February 09, 2005
Dopamine D2 Receptor Blocker Cures Cocaine Addiction In Rats

Professor Malcolm Horne of the University of Melbourne's Howard Florey Institute has found that a drug which blocks the D2 receptor on dopamine neurons eliminates cocaine cravings in rats previously addicted to cocaine.

The Howard Florey Institute’s Prof Malcolm Horne and his team successfully cured cocaine addiction without withdrawal symptoms in rats - a discovery that could help develop drug addiction treatments for humans.

Cocaine increases dopamine, the body’s own ‘feel good’ drug produced by the brain. Repeated use causes tolerance for the drug so that withdrawal results in low levels of dopamine and continuous use is required to keep dopamine at normal levels, and even higher doses to get the ‘high’ levels of initial use. Cocaine withdrawal is often accompanied by mental and physical symptoms.

The Florey scientists cured cocaine addiction in rats by fooling their brain cells into thinking that there was a shortage of dopamine. As a result, their brain cells made more dopamine, which meant cocaine was not needed to increase dopamine levels and the addiction was cured.

Dopamine production and nerve cell endings capable of releasing dopamine were increased when the D2 receptor was blocked by the drug.

Dopamine is released by specialised nerve endings in the brain called terminals. The amount of dopamine is sensed by the D2 receptor, which regulates whether more or less dopamine needs to be released. Horne’s team discovered that the number of terminals increase or decrease according to the levels of dopamine and found that when dopamine levels are high, the D2 receptor not only shuts down dopamine synthesis, it also reduces the number of terminals. When dopamine is low, it gives the signal to produce dopamine and make more terminals.

Prof Horne’s team gave a drug that blocks the D2 receptor to cocaine addicted rats and found that they could increase the number of terminals even while the animals had free access to cocaine. With time, the rats stopped seeking cocaine, and even when re-exposed to the drug some weeks later, did not relapse in the way that would be expected. The rats’ normal dopamine levels had increased, curing the addiction and removing withdrawal symptoms such as anxiety.

The news release excerpted above and various Australian media reports on this study do not provide a name for the antipsychotic medication used by Professor Horne's team. However, many antipsychotics bind to D2 receptors including risperidone and olanzipine. Some of those drugs bind at serotonin receptors and other sites as well. So without more details from Horne's lab we can not be certain that the effect he saw was really due to the D2 receptor blocking effect. Still, if it works on humans the mechanism of operation is of secondary concern.

The paper that will provide the details is not out yet but you can watch for it in the journal Neurobiology of Disease.

D2 receptor blockers can cause the pituitary to make too much prolactin with all sorts of undesirable side effects.

Symptoms of hyperprolactinaemia include amenorrhoea, galactorrhoea, infertility, loss of libido and erectile dysfunction. Resulting hypogonadism may cause osteoporosis.

My guess is that many of those effects come from prolonged use of a D2 receptor blocker drug. This may not be a problem for cocaine addicts since Horne's work showed that the antipsychotic drug he used did not have to be taken indefinitely. The D2 receptor was blocked by the antipsychotic drug he used, more dopamine was produced by the brain, compulsion to use cocaine dropped, and then administration of the antipsychotic was halted.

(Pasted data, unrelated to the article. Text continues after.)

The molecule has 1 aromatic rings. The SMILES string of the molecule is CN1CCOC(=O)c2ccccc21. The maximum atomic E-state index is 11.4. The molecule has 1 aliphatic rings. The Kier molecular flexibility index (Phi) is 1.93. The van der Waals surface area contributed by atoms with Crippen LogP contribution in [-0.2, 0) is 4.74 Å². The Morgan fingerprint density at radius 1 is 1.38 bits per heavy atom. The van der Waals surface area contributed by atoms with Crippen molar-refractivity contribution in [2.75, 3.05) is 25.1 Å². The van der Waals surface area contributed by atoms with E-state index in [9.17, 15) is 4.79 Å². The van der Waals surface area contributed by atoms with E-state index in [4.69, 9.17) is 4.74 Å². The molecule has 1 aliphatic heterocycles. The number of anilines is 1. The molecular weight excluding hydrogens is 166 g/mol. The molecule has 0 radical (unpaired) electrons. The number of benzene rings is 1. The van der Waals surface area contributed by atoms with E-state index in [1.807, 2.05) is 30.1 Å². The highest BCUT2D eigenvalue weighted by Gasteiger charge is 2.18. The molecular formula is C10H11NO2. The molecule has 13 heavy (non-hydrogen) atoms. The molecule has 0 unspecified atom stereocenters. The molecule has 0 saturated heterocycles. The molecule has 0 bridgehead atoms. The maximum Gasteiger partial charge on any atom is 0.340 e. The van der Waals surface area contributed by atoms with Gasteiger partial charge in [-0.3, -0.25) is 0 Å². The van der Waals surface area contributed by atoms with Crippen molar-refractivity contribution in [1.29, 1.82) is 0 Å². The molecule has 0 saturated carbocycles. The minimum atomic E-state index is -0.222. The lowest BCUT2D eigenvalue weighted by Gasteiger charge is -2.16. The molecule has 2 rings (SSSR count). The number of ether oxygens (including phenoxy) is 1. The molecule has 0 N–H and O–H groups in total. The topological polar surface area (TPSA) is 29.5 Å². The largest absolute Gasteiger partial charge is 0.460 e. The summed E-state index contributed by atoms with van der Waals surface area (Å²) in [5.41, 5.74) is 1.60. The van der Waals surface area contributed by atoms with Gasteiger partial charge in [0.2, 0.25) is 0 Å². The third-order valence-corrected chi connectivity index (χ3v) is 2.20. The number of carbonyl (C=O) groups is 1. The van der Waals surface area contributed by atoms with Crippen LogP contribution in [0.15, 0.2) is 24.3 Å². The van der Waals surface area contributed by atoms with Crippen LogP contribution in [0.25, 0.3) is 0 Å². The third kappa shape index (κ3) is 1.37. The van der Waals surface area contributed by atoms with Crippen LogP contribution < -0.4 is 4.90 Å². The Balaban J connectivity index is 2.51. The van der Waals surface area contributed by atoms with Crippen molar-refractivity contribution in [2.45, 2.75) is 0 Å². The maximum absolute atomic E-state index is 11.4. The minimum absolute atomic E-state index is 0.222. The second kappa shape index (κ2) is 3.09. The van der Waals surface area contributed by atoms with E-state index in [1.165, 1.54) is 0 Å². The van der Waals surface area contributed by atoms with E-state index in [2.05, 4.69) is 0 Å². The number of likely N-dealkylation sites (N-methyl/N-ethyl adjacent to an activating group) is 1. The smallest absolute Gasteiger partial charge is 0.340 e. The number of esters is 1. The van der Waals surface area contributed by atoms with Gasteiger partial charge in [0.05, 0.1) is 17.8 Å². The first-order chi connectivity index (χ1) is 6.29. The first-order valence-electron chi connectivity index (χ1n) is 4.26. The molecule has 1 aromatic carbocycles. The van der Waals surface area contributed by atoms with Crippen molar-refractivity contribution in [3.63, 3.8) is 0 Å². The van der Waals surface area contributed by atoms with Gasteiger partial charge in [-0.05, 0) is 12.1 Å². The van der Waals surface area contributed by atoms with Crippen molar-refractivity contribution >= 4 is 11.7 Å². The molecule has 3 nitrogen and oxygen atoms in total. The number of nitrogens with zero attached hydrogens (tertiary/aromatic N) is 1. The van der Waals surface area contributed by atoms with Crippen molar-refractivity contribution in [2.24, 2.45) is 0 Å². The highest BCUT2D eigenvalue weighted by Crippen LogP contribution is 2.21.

The ability to cure drug addictions would reduce crime, child abuse, birth defects from pregnant moms on drugs, brain damage, and a whole host of other problems. Therefore we all stand to gain enormously from the development of effective treatments for curing drug addiction.

Share |      Randall Parker, 2005 February 09 01:16 PM  Brain Addiction

Name Withheld said at February 9, 2005 1:44 PM:

Ironically, my wife uses a D2 antagonist (domperidone) for control of gastroparesis. Yeah, it does blow your prolactin levels through the roof. Things can get a little milky sometimes. Libido does not seem to be affected in women ;)

The good news is that Domperidone has never been approved by the FDA, and the hundreds of people with severe gastroparesis who need it have to get it from outside the US. It passed FDA stage 1 trials, but not stage 2 trials for a technical reason. Maybe this will lead it to having type 2 trials for cocaine addiction, then it can be obtained by gastroparetics in the US. Ah yeah, my wife has a cocaine addiction, yeah, that's it!

Bob Badour said at February 9, 2005 9:39 PM:

The limitation I see with this as a treatment for addiction is it will only deal with physical withdrawal, and it will do nothing to overcome the psychological dependency caused by classical conditioning. Nor will it change the factors that led the individual to addiction in the first place.

While certainly physical withdrawal is a challenge for medical practitioners (withdrawal symptoms themselves can kill the patient after all), I suggest conditioned responses cause most recidivism.

In other words, while I think the discovery is important, I do not see a silver bullet that will end addiction.

Stormwind said at February 12, 2005 1:15 AM:

I agree that a "silver bullet" alone will not cure addiction. But removing the physical symptoms by increasing dopamine production might allow a person enough respite to gain control over and change the conditioned responses, especially with the help of a therapist who understands addiction and behavioral issues. One of the concerns I might have is what happens to the brain chemistry when the treatment drug is discontinued. Some addiction studies seem to show a longer term decreased ability to produce sufficient amounts of dopamine for a recovering addict (or an alternate theory is that some people produce lower levels in a pre-addiction state which prompted them to 'self-treat' and then become addicted). I look forward to reading the research.